I buy and sell handmade goods - with a passion! Etsy, Zibbet, Ebay to name a few. Our fine art prints are available on FAA, Zazzle and Society 6. We've sold in local markets since 1974, so I feel qualified to share my opinion on the current state of the "handmade" marketplace. It's not a very happy place these days, and I hope that is due to change!
Recent turmoil on Etsy has spilled over to other venues, most recently showing it's ugly head at Zibbet. Folks are angry, hurt and upset. Name calling, finger pointing and pure hatred fill the social media sites that once promoted our wares. While I'm distressed and sad that my friends and colleagues are hurting, I view this event as a good thing - a long overdue cleansing of the field. Consider the stock market and the inflated prices that created a bubble. That bubble burst because the underlying value of the stocks could not support the inflated pricing. I believe the handmade market has just experienced a bubble bursting, and am hopeful for a real recovery.
As both a buyer and seller, I've experienced this recent flurry of anger. I've encountered many vendors with hateful attitudes and unreasonable shop policies. I've dealt with overly demanding buyers. It puzzled me for some time until I realized that most of these sellers were more interested in profit than in their craft. They bought into the advertising and promotion telling them they could "quit their day job" and make a living selling arts and crafts. Many of these new shop owners had never sold their wares before. They hopped on the Ebay and Etsy wagons and were dragged to some success by a tidal wave of "handmade" passion. Etsy became a designer label, and substandard goods sold with ease. Buyers were confused and unable to count on high quality workmanship. Sellers were cautioned to raise their prices and promote their "brand". But like every trend, the "handmade" movement has passed it's heyday. That does not mean that high quality, well-priced goods are out of style. Far from it! What I see is the end of the love affair with the label, with ANYTHING sold on Etsy being considered a prize. What I envision is the survival of the fittest - the artists and crafters who value their work beyond it's monetary value. Those are the people that created the frenzy and will continue to create their wares whether they sell them or not. Those sellers with a primary interest in earning a living wage will cry out in anger and eventually find other sources of income. Those of us with a passion for creating will continue making and sharing our wares.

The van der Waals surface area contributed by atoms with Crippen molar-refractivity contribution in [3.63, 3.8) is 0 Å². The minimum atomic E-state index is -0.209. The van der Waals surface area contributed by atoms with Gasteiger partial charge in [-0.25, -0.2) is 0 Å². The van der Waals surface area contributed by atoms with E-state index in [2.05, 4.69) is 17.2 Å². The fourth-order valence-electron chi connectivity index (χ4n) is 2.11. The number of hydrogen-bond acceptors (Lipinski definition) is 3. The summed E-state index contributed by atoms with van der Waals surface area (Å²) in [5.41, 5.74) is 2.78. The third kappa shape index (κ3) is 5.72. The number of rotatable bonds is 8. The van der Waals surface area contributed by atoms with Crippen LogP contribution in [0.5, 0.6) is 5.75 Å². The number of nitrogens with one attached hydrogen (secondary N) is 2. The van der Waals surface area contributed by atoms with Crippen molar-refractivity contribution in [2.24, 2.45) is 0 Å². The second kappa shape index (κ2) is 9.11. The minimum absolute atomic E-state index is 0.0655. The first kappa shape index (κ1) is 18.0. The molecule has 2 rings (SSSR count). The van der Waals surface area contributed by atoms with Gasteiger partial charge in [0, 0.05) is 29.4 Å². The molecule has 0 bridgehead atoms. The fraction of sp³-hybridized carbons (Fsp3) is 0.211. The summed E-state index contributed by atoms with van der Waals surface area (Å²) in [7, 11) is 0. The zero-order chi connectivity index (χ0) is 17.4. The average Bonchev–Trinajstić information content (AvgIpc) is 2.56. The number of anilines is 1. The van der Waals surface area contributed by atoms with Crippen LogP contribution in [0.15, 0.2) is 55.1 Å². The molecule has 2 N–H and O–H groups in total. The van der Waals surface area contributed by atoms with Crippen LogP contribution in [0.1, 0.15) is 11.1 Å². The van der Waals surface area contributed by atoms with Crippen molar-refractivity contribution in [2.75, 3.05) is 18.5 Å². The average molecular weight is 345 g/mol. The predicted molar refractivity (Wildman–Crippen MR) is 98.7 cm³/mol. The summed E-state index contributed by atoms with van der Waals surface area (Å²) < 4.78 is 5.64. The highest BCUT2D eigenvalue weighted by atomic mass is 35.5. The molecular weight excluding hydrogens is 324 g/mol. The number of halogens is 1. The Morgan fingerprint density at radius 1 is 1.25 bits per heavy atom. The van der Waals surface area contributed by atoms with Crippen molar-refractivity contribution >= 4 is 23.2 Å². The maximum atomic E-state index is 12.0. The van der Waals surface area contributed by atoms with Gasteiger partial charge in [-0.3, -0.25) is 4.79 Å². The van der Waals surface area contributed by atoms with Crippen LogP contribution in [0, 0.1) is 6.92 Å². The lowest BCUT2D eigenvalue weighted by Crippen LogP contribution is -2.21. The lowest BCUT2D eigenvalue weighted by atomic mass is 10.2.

Now, I'm not saying that art and financial success are mutually incompatible. I've known several lucky artists who have done very well. But I've also seen many who thrive with a popular product then crash and burn when the trend subsides. Think about it…how can 1 person alone create enough quality product each week to financially sustain a household? The very definition of true handmade goods makes profitability almost impossible. History tells us that most artists are not valued until their death! Where do you think the term "starving artist" was born? Chasing a profit is like a dog chasing it's own tail! It doesn't make one very happy!
Folks like me make things because we must! Creating is a way of life, a true passion that has nothing to do with profit. Now, profit is wonderful and there is nothing more thrilling than receiving that email saying "a sales has been made on your account"! But it's the validation, the knowledge that someone, somewhere liked your work enough to want it! That is even more thrilling than the monetary gain. That's what keeps us selling! If you are lucky enough to love your work AND make a profit, you are truly blessed!
Learning things like SEO and product photography, not to mention keywords and descriptions are challenging. They are a necessary "evil" in marketing our work. Some have made money simply because they excel at the marketing end of the business. But, most of the happy artists I know struggle with the marketing. Again, it is not the REASON they create, it is simply a necessity.
In conclusion, I wish all my fellow artisans continued success. But most of all, I wish them happiness! That, to me, is the difference in a vendor and a true handmade artist. Here's to Happy Handmade Artists and Crafters!